The film was shot on Lot One of the Metro-Goldwyn-Mayer studios in Culver City, California and at the Lake Sherwood area north of Los Angeles[3] as well as Silver Springs in Florida. Lions from the film were borrowed from nearby Goebel's Lion Farm in Thousand Oaks, CA. Goebel himself would often camp by the filming site near Lake Sherwood to watch his lions during filming.[4]

As with most Weissmuller Tarzan films, the elephants were Indian, which have smaller ears, rather than African, so large fake ears, and fake tusks, were fitted onto the animals in an attempt to make them look authentic.[5] Similarly, the tribe of African dwarfs, made to look like pygmies (all males), portrayed in the film was actually a cast of several white midgets wearing blackface.[5]

Little people wearing blackface acted as pygmies

Stock footage made in Africa for W.S. Van Dyke's Trader Horn was added to location work shot in the then-undeveloped Toluca Lake region north of Los Angeles.[6]

Release edit

The film was released on April 2, 1932.[7]

Reception edit

The movie proved to be a huge hit, pulling in nearly $1 million in profits. The overall success of the film led MGM to star Weissmuller and O'Sullivan in a total of five sequels.[2]

Film review aggregator Rotten Tomatoes reported an approval rating of 100% "Fresh", based on 14 reviews, with a rating average of 7.9/10.[8]

Film series edit

The Tarzan the Ape Man (1932) sequels that were produced by MGM, starred Johnny Weissmuller and Maureen O'Sullivan,[9] were:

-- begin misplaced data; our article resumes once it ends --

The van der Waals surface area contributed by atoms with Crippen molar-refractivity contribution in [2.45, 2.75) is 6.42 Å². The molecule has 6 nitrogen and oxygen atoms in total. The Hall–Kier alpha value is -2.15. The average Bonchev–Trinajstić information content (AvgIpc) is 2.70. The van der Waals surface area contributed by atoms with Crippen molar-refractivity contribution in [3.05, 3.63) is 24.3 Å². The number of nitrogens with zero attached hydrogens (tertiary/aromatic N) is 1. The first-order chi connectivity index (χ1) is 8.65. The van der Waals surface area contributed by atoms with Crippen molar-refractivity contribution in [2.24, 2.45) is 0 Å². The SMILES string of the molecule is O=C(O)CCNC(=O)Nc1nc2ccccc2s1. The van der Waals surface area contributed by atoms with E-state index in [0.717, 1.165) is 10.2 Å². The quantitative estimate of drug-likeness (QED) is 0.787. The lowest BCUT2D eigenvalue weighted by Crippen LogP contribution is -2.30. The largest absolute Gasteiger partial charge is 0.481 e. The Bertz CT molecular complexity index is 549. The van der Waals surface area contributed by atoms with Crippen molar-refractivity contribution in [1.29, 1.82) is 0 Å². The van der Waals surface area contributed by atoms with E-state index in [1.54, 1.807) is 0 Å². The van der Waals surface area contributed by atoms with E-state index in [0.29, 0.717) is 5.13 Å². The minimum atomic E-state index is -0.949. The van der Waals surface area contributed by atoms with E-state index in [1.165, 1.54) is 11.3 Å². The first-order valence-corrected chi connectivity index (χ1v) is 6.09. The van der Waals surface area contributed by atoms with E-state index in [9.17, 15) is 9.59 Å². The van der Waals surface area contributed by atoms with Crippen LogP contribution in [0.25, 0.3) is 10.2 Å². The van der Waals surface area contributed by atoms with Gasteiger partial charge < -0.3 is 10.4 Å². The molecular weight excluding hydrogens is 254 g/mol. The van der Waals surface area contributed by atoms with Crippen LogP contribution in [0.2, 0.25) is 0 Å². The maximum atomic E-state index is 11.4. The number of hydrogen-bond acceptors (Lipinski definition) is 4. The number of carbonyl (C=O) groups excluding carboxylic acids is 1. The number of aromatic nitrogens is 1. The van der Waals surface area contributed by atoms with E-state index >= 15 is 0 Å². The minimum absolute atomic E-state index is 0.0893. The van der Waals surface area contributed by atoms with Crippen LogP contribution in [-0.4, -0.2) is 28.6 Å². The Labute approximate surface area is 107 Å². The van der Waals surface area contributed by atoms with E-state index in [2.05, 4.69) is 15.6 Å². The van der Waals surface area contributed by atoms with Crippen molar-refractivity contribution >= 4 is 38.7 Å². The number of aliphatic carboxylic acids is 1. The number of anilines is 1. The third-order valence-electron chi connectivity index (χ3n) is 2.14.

The Tarzan sequels that were produced by RKO, starred Johnny Weissmuller were:

Following the twelve films starring Johnny Weissmuller, MGM and RKO would produce a further 16 Tarzan films set in the same continuity with different actors playing Tarzan, along with two remake films in 1959 (starring Denny Miller as Tarzan) and 1981 (starring Bo Derek as Jane).

References edit

  1. ^ "Feature Film/TV Episode/Video/TV Movie/TV Special/TV Mini-Series/Documentary/Video Game/Short Film, with Johnny Weissmuller, Maureen O'Sullivan (Sorted by Year Ascending)". IMDb.
  2. ^ a b "Tarzan, the Ape Man". www.tcm.com. Retrieved March 10, 2021.
  3. ^ George E. Turner, ed. The Cinema of Adventure, Romance, & Terror. ASC Cinema Press, 1988.
  4. ^ Maulhardt, Jeffrey Wayne (2011). Jungleland. Arcadia Publishing. Page 7. ISBN 9780738574448.
  5. ^ a b Ethington, Phillip J. (2008). "Global Spaces of Los Angeles". In Prakash, Gyan; Kruse, Kevin Michael (eds.). The Spaces of the Modern City: Imaginaries, Politics, and Everyday Life. Princeton University Press. p. 88. ISBN 978-0-691-13343-0.
  6. ^ Miller, Frank, Tarzan, the Ape Man (1932), tcm.com
  7. ^ "Tarzan de Ape Man". AFI Catalog. Retrieved July 3, 2022.
  8. ^ "Tarzan the Ape Man (1932) - Rotten Tomatoes". Rotten Tomatoes.com. Rotten Tomatoes. Retrieved November 14, 2016.
  9. ^ "Johnny Weissmuller | Actor, Music Department". IMDb.
  • DVD commentary for the Tarzan Collection DVD set released in 2005.

External links edit